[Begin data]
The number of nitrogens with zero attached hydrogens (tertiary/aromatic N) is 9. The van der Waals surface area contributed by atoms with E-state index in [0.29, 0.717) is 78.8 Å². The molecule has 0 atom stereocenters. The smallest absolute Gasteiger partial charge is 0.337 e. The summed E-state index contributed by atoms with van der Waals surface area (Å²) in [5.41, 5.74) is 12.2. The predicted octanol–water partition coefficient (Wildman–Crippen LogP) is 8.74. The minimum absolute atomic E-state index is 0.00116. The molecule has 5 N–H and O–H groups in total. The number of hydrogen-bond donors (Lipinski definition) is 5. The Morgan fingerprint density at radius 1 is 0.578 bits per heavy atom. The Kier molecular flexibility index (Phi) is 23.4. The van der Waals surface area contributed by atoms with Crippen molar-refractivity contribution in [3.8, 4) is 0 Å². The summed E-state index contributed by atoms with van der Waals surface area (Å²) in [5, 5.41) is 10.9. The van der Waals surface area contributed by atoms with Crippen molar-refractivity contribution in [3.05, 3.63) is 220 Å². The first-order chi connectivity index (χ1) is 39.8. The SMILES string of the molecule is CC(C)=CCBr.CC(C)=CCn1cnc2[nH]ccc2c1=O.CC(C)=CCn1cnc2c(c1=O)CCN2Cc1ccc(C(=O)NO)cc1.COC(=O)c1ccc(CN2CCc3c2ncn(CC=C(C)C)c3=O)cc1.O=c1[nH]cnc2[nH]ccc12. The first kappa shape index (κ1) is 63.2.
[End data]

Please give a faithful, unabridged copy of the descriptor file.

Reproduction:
The number of nitrogens with zero attached hydrogens (tertiary/aromatic N) is 9. The van der Waals surface area contributed by atoms with E-state index in [0.29, 0.717) is 78.8 Å². The molecule has 0 atom stereocenters. The smallest absolute Gasteiger partial charge is 0.337 e. The summed E-state index contributed by atoms with van der Waals surface area (Å²) in [5.41, 5.74) is 12.2. The predicted octanol–water partition coefficient (Wildman–Crippen LogP) is 8.74. The minimum absolute atomic E-state index is 0.00116. The molecule has 5 N–H and O–H groups in total. The number of hydrogen-bond donors (Lipinski definition) is 5. The Morgan fingerprint density at radius 1 is 0.578 bits per heavy atom. The Kier molecular flexibility index (Phi) is 23.4. The van der Waals surface area contributed by atoms with Crippen molar-refractivity contribution in [3.8, 4) is 0 Å². The summed E-state index contributed by atoms with van der Waals surface area (Å²) in [5, 5.41) is 10.9. The van der Waals surface area contributed by atoms with Crippen molar-refractivity contribution in [3.05, 3.63) is 220 Å². The first-order chi connectivity index (χ1) is 39.8. The SMILES string of the molecule is CC(C)=CCBr.CC(C)=CCn1cnc2[nH]ccc2c1=O.CC(C)=CCn1cnc2c(c1=O)CCN2Cc1ccc(C(=O)NO)cc1.COC(=O)c1ccc(CN2CCc3c2ncn(CC=C(C)C)c3=O)cc1.O=c1[nH]cnc2[nH]ccc12. The first kappa shape index (κ1) is 63.2.